Trumpet price gaps are very wide for two reasons: One is you have a very large quantity of trumpet players who are looking for an entry-level (student) trumpet because they play in school bands. Most of these players will stop playing the trumpet after high school. They are not particularly invested in trumpet playing. However, if you want a high-quality trumpet, it will cost a lot of money - my professional grade trumpet cost approximately $2300 plus tax, if I recall correctly.

    I hope this was able to answer some of your questions.
  3. isue4you3

    isue4you3 New Friend

    Dec 29, 2009
    Great answer, another big thing is pitch.

    There are many different pitch tendencies on a Bb trumpet that are unavoidable (Low C# will be high, 4th space E will be low, etc.) But with a lot of these cheaper horns, they will introduce new unnecessary pitch problems that wont have any effect for a 5th grader LEARNING how to play. However this will have a big effect on a musician trying to perform.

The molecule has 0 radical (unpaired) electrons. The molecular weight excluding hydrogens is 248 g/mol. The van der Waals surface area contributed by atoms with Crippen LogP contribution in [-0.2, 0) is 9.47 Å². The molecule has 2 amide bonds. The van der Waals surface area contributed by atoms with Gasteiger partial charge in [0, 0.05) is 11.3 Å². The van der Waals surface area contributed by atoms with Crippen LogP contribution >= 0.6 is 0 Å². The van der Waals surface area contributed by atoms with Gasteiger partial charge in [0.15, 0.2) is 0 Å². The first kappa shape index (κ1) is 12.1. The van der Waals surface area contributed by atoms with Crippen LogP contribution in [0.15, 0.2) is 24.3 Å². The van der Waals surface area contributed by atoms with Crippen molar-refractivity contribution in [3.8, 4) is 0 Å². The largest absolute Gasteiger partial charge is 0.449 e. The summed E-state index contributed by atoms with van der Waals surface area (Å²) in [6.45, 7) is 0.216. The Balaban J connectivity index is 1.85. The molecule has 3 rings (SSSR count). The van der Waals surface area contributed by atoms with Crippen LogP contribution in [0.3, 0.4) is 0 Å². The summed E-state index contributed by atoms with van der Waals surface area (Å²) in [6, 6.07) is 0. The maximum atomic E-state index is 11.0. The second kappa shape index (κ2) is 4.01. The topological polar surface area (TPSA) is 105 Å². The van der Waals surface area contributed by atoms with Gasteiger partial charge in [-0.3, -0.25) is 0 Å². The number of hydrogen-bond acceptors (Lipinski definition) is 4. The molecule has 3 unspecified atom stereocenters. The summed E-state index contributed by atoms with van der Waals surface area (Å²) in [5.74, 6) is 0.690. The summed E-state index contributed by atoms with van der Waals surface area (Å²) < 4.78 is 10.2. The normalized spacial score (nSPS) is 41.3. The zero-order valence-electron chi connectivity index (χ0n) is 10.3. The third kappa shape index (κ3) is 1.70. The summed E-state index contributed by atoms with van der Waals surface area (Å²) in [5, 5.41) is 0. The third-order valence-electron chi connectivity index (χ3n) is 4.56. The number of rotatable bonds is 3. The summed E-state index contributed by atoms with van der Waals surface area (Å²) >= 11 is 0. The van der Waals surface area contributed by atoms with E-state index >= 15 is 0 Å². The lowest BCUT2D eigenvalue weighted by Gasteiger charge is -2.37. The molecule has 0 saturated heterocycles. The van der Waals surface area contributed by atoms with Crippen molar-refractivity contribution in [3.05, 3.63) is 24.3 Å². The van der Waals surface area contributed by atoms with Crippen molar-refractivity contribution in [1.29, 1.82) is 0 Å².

This would be like making a track star race with no shoes on, he could do it and still be pretty fast but not as fast as he could be. When you are using your lips to fix pitch on notes that your horn should do for you it will cause you to fatigue MUCH faster.

    I have always said: A beginner horn is something you learn on, a pro horn is something you perform on.

    Hope I could help!
  4. mtlcaqc

    mtlcaqc New Friend

    Dec 29, 2009
    Montreal, Canada